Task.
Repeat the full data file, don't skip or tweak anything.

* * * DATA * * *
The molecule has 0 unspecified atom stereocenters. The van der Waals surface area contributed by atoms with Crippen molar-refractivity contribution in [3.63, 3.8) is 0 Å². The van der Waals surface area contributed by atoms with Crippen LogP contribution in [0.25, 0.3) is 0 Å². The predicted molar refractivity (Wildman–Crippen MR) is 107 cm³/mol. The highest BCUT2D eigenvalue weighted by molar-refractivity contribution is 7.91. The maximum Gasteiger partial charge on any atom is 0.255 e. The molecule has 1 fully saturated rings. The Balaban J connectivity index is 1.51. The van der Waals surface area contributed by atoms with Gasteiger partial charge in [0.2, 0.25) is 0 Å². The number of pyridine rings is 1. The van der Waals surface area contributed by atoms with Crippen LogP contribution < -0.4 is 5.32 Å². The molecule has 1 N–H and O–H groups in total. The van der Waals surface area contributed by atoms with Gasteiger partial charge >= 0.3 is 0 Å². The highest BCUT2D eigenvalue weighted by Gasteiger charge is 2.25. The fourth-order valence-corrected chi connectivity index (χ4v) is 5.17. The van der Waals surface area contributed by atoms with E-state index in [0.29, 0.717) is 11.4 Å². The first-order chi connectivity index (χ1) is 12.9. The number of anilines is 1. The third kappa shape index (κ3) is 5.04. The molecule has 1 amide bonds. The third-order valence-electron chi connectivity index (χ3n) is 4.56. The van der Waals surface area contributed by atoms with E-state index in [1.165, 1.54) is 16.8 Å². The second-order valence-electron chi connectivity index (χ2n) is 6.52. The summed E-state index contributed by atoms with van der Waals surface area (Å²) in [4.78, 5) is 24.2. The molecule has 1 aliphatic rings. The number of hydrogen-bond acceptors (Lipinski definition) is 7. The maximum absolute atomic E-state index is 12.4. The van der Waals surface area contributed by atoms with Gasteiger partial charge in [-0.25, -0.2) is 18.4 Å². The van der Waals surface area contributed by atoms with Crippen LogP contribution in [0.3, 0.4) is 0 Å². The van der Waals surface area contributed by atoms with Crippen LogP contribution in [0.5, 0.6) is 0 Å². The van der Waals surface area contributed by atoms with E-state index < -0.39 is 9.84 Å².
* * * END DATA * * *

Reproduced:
The molecule has 0 unspecified atom stereocenters. The van der Waals surface area contributed by atoms with Crippen molar-refractivity contribution in [3.63, 3.8) is 0 Å². The van der Waals surface area contributed by atoms with Crippen LogP contribution in [0.25, 0.3) is 0 Å². The predicted molar refractivity (Wildman–Crippen MR) is 107 cm³/mol. The highest BCUT2D eigenvalue weighted by molar-refractivity contribution is 7.91. The maximum Gasteiger partial charge on any atom is 0.255 e. The molecule has 1 fully saturated rings. The Balaban J connectivity index is 1.51. The van der Waals surface area contributed by atoms with Gasteiger partial charge in [0.2, 0.25) is 0 Å². The number of pyridine rings is 1. The van der Waals surface area contributed by atoms with Crippen LogP contribution < -0.4 is 5.32 Å². The molecule has 1 N–H and O–H groups in total. The van der Waals surface area contributed by atoms with Gasteiger partial charge >= 0.3 is 0 Å². The highest BCUT2D eigenvalue weighted by Gasteiger charge is 2.25. The fourth-order valence-corrected chi connectivity index (χ4v) is 5.17. The van der Waals surface area contributed by atoms with E-state index in [0.29, 0.717) is 11.4 Å². The first-order chi connectivity index (χ1) is 12.9. The number of anilines is 1. The third kappa shape index (κ3) is 5.04. The molecule has 1 amide bonds. The third-order valence-electron chi connectivity index (χ3n) is 4.56. The van der Waals surface area contributed by atoms with E-state index in [1.165, 1.54) is 16.8 Å². The second-order valence-electron chi connectivity index (χ2n) is 6.52. The summed E-state index contributed by atoms with van der Waals surface area (Å²) in [4.78, 5) is 24.2. The molecule has 1 aliphatic rings. The number of hydrogen-bond acceptors (Lipinski definition) is 7. The maximum absolute atomic E-state index is 12.4. The van der Waals surface area contributed by atoms with Gasteiger partial charge in [-0.25, -0.2) is 18.4 Å². The van der Waals surface area contributed by atoms with Crippen LogP contribution in [0.3, 0.4) is 0 Å². The van der Waals surface area contributed by atoms with Crippen LogP contribution in [0.5, 0.6) is 0 Å². The van der Waals surface area contributed by atoms with E-state index < -0.39 is 9.84 Å².